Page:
Digging In – Day 2, Through the streets of Roma, Condesa and Hipódromo
After leaving the mezcaleria last night, we started walking. Thanks to my brother’s strong sense of direction and our street awareness we ended up on Alvaro Obregon, a bustling street full of great restaurants, cocktail bars, coffee shops and street food. It filled our hearts and souls with such excitement as we continued to walk, realizing we were on the right path, with the promise of great opportunities for the next day.
Waking up fully rested and ready to explore, we headed straight for Avaro Street in search of breakfast. Right off the bat we found a little spot that looked promising. As had been the case since the minute we arrived, almost no english was spoken, with menus never in english… awesome! One omelet with veggies and a version of huevos rancheros, served with a rich dark pasilla chile sauce. Both were incredible, simple, clean and full of flavor. They were accompanied by fresh baked rolls. Rustin is gluten-free, and I try to watch my gluten intake, but these rolls were amazing!
Back on the adventure trail we roamed in search of a few local coffee spots. Like most big cities, Mexico City is going through a huge specialty coffee boom. We were able to see a couple cool spots on Alvaro, than we headed into Roma Norte. Blown away again with the urban feel, lush canopies overhead, well kept walking medians, and the plethora of “central” plazas with massive water fountains and statues, we ventured deeper.
Arriving in the Roma Norte neighborhood we first stopped at a somewhat posh looking taqueria. A few tacos were ordered and an appetizer called Tortitas de Huauzontle. The clean cut staff, all in perfect matching uniforms were busy at work. One of the cooks right in front of our bar seats was frying something up that looked divine. “Que es?” After I was told, I had to order one due to my endless curiosity of the new.
Tortitas de Huauzontle is similar in taste to broccoli, looks more like kale, and is from the quinoa family. They fried this up mixed with a little cheese in a classic egg white blend like a relleno, served over a dark chile-tomato sauce and served with fresh verde tortillas. Unique it was, with great texture, earthy flavors and a great vegetable flavor.
As we strolled through the neighborhood, we were in awe at how posh it felt. The streets were covered with high end clothing boutiques, galleries, and restaurants (practically every single one was reservation only).
Feeling a little turned off by the high-end atmosphere, we quickly changed paths and headed towards the Hipódromo and Condesa districts. A massive park on our side, filled with ancient jungle trees kept us intrigued.
Azul Condesa was our next stop, having heard of delicious guacamole with crickets, and legendary mole negro. Upon entering my mind was spinning with excitement. In the entry stood two older local women working the comals, and these were no ordinary comals—they were made of clay and the ladies were hand pressing the tortillas.
As we were ushered upstairs, lucky to get a table without a reservation, I noticed a chocolate cart. Curiously I contemplated its uses throughout the meal. The crickets on the guacamole had a very interesting earthy flavor with an inherent sweet and sour taste.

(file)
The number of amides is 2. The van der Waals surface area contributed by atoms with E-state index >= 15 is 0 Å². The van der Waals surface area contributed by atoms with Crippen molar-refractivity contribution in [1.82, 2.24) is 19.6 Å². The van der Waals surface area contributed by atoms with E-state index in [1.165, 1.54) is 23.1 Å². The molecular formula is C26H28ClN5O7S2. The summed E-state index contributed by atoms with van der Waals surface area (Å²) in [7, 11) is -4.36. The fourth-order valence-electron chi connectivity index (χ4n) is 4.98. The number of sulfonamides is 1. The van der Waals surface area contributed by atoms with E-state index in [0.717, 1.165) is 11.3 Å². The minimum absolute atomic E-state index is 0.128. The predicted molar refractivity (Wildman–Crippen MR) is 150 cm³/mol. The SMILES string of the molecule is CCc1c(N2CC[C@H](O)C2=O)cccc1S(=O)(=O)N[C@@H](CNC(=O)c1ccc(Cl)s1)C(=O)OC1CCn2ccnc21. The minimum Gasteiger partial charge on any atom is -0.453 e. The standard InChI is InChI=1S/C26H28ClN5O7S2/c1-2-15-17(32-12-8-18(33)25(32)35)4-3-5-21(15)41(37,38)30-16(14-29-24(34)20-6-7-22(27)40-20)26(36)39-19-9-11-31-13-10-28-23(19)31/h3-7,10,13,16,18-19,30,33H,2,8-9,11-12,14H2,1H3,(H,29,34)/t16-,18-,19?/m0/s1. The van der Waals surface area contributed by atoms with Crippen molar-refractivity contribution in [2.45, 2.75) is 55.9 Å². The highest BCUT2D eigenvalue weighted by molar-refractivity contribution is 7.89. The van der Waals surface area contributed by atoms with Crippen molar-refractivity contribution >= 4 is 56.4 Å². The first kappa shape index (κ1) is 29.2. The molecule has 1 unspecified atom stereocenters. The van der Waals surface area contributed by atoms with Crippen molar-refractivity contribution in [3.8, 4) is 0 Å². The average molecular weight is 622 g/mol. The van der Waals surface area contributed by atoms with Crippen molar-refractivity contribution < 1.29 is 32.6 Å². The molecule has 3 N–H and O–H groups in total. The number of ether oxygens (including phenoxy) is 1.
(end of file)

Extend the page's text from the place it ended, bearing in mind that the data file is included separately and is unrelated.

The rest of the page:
We then ordered Legendario Mole Negro, served with braised chicken thighs, rice and fresh tortillas. We paired this with their classic margarita. Without a doubt this is one of my fondest food memories to date. The rich, dark mole was the perfect balance of sweet, savory and spice, incredibly light yet fully satisfying. The margarita was no slouch either.
We both agreed that it was one of the best we ever had. Imagine a perfect steak with a glass of 1983 Burgundy Grand Cru. This pairing strummed my heart strings.
We finished the meal by asking about the chocolate cart, and sure enough it was for making drinks: classic mexican hot chocolates. They had 15 flavored local chocolates. We chose guajillo and as our server explained in Spanish the history of drinking chocolate elixirs, he vigorously hand spun the chocolate into warm water. We were in awe. View a video here.
The rest of the day we strolled in bliss, reveling in the joy of a great meal, fully content in mind and belly. However, based on a previous deal we had made with each other, we found ourselves eating once again two hours later on the way home. Tacos al pastor have long been my favorite taco, and anytime I see a spit packed full of meat, with a pineapple sizzling on top, I have to stop. It is an uncontrollable urge. Whether there are one or five, I have to try them. Call me a glutton, but I ordered 2. They were little bites of pure bliss. And watching the old man slice the meat and the pineapple off the spit with such ninja precision made the experience that much better.
“Centro has been incredibly generous to Intercambio over the years and they’re great partners with us. They’re fun to work with, always provide amazing food that people talk about for months following an event, and they truly value their diverse workforce. At our annual spring fundraiser they provide high quality food for 300 participants at no charge – and that is a huge part of its success. They have many employees who participate in Intercambio as English learning students, and they value the ongoing education and advancement of all their employees.”
-Lee Shanis, Executive Director and Co-founder, Intercambio
“Having Centro as a partner has really elevated the status of our event. Their support is enabling Thorne to connect so many of our community’s low-income youth to nature, which in addition to building earth stewardship has benefits for heath and wellness, academic achievement, social well-being! We’re very grateful to have them as our community partners”
– Keith Desrosiers, Executive Director, Thorne Nature Center